In 2022, legislative Republicans voted to expand access to allow any K-12 student in the state to attend private school or to be homeschooled using public money, even if that student’s parents were already paying for them to attend private school before a voucher was available.

The Grand Canyon Institute found that the gross cost of the ESA program in 2024 — including universal students and those who qualified under the previous program — was around $700 million, with the universal portion making up about $385 million. 

The cost of the universal expansion was calculated by first determining how many of the universal voucher recipients wouldn’t have been eligible before the expansion. The researchers found that 54,028 students enrolled in the program in December 2023 were newly eligible, while another 17,492 receiving universal vouchers would have qualified anyway. 

The net cost of only the universal students was then determined by using state education data to figure out approximately how many of those students never attended a public school and how many moved from a charter school to a private voucher. 

“GCI estimates that 82% of universal ESA recipients never attended a district or charter school,” the report concluded. 

ESA vouchers were initially designed to transfer 90% of the cost of educating a student in a traditional public school to the voucher, thus saving the state money. But several years ago, GOP lawmakers changed that formula and now base the vouchers on 90% of what the state pays to charter schools for each student.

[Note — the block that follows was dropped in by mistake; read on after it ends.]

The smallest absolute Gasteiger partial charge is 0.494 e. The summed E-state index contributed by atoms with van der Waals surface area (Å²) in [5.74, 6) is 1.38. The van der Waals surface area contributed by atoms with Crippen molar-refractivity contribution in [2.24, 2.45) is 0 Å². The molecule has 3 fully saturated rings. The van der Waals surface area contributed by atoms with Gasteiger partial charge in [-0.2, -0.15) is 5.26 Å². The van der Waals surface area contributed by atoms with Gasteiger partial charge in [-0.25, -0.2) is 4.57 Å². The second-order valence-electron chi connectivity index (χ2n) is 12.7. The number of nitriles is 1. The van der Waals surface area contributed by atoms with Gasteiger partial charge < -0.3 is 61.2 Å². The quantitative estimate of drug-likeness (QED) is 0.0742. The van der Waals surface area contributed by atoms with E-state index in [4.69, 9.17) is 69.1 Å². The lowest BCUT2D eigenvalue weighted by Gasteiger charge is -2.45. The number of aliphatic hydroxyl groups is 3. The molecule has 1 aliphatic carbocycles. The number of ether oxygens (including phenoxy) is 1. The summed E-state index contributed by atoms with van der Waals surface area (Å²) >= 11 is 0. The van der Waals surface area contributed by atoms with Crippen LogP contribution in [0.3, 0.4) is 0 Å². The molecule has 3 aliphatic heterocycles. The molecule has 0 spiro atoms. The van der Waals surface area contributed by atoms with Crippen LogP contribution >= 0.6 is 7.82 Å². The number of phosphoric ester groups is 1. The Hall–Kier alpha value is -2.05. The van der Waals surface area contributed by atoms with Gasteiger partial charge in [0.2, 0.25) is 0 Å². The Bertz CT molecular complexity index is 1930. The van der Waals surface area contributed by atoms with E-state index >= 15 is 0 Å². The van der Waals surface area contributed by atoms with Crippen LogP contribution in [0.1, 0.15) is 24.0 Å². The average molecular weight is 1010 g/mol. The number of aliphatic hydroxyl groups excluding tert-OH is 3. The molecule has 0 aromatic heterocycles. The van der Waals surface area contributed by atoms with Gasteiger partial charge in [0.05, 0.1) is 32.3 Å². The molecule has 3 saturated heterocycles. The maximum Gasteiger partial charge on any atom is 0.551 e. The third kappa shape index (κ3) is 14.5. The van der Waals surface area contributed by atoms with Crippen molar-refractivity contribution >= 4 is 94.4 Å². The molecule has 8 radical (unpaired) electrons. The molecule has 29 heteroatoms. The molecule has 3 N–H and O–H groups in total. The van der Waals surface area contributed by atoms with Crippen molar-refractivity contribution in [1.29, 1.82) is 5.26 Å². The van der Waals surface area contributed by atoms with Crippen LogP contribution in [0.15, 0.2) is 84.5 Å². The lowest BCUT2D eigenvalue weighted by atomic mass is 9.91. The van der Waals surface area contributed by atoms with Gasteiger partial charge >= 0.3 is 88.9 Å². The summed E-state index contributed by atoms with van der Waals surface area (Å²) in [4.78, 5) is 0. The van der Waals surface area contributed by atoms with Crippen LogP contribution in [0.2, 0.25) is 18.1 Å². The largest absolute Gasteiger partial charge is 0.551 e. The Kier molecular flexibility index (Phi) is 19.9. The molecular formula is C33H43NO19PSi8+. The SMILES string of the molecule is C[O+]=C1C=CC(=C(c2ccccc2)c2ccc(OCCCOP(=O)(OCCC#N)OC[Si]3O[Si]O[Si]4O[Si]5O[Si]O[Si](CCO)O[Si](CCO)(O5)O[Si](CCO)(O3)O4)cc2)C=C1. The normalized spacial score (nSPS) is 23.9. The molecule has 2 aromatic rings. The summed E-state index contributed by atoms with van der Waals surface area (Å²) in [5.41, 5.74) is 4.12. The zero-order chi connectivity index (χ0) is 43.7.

Because charter schools aren’t able to tax local property, their per-student payment from the state is substantially higher than for district schools, meaning the cost of school vouchers are markedly higher per student now than when they were first created. The change eliminated the savings of vouchers for nearly all students who use them.

So, the net cost to the state for each voucher student depends on whether the state previously paid for that student’s education and to what extent. Students who never attended public or charter schools are a new cost to the state, while a student who moves from a charter school to a voucher saves the state a modest amount since per-student payments for vouchers are about 90% of what the state pays for a charter student. 

The impact on state coffers when a student switches from public school to a private voucher depends on which school that student attended. Schools in areas with high property values, like Scottsdale Unified, don’t receive state aid and are funded primarily by local property taxes. That means that each of the estimated 283 universal ESA students who previously attended Scottsdale Unified schools but entered the voucher program in fiscal year 2024 are a new cost to the state, to the tune of around $2 million, according to GCI. 

The Grand Canyon Institute also took transportation costs into account when determining the net cost, since public schools usually provide transportation to students, while voucher students generally have to provide their own transportation. 

With all of those factors taken into account, the institute found that the gross cost to Arizona’s general fund for universal voucher students was $385 million, while the net cost was lower, at $332 million. 

The report shows that while Republicans who back the program, including Arizona’s Superintendent of Public Instruction Tom Horne, say it saves the state money, that isn’t actually the case.